Journals

Viewpoint: Thoughts on internationalism and planning

Town Planning Review 89.4 features ‘Viewpoint: Thoughts on internationalism and planning’ by Ben Davy. In Town Planning Review 90.1, the first issue of 2019, Klaus Kunzmann contributed his paper ‘Viewpoint: Why not Italian? Differences matter! A comment on Ben Davy’s Viewpoint in TPR on ‘Thoughts on internationalism and planning’. Below, Ben Davy describes his paper and shares his thoughts on the subject.

Ben Davy’s paper in 89.4 will be free to read for a limited time here.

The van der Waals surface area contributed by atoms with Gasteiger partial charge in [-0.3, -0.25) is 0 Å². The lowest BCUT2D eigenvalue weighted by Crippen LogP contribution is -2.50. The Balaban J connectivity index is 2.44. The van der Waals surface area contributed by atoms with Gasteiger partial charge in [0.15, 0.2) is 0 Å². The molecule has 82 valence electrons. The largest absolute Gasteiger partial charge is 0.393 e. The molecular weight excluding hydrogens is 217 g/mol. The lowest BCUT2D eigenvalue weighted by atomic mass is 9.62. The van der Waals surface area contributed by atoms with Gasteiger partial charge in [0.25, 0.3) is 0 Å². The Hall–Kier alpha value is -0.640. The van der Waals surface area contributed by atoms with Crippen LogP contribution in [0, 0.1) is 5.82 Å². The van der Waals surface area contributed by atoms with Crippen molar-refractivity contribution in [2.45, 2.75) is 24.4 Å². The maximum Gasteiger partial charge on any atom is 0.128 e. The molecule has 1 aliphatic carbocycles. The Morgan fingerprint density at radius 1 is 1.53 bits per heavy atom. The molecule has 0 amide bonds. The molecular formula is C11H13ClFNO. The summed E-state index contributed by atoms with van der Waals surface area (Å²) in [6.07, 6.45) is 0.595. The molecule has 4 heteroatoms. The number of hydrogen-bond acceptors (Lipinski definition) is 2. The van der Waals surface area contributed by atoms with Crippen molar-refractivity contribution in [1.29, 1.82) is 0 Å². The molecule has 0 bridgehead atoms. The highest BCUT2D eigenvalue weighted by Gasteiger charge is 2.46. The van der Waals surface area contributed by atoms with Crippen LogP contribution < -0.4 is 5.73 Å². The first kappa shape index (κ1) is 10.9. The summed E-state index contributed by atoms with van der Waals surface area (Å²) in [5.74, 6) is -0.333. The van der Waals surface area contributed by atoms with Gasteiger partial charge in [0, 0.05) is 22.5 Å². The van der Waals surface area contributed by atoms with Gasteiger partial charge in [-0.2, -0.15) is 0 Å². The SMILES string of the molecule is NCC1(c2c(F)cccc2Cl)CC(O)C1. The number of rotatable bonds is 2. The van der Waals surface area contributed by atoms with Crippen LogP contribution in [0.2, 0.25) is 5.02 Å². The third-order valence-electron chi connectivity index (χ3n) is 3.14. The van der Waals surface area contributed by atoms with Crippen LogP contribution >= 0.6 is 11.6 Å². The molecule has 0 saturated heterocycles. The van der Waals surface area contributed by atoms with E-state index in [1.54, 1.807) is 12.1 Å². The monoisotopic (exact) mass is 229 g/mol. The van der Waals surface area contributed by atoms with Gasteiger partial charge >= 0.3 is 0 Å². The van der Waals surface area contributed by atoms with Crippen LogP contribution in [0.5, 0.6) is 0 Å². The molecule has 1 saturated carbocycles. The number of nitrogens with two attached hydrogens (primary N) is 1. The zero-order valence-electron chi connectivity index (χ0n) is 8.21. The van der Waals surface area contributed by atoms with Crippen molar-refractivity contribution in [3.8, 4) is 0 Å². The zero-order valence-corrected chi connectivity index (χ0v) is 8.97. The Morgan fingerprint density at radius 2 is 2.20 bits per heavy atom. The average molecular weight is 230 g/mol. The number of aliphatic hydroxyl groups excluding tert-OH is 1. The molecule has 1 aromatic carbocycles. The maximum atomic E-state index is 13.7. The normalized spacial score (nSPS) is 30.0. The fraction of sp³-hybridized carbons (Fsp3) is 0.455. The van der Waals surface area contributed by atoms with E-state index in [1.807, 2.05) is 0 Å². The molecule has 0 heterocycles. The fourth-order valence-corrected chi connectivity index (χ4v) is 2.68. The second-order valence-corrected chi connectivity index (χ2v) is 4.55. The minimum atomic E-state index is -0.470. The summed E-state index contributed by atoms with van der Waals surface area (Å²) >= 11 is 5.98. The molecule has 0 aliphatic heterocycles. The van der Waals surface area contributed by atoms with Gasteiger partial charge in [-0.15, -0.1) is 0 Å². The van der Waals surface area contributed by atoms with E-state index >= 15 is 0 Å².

When I joined the team of Town Planning Review’s co-editors in November 2017, I had just come back from a UN Climate Change Conference where I had experienced an awkward, even embarrassing situation that made me think hard about the importance of internationalism (if you want to know more about this situation, please check my Viewpoint here). Despite my reflection, I have not been able to present a clear view on internationalism and planning. At least, Professor Klaus R. Kunzmann, my esteemed colleague from the University of Dortmund, thinks that my thoughts on internationalism and planning are »opaque«. He also assumes that differences do not matter to me, and that Mozart’s Zauberflöte best be performed in Italian. Since I prefer to listen to Emanuel Schikaneder’s original libretto (in German), I better hold my tongue on the Magic Flute.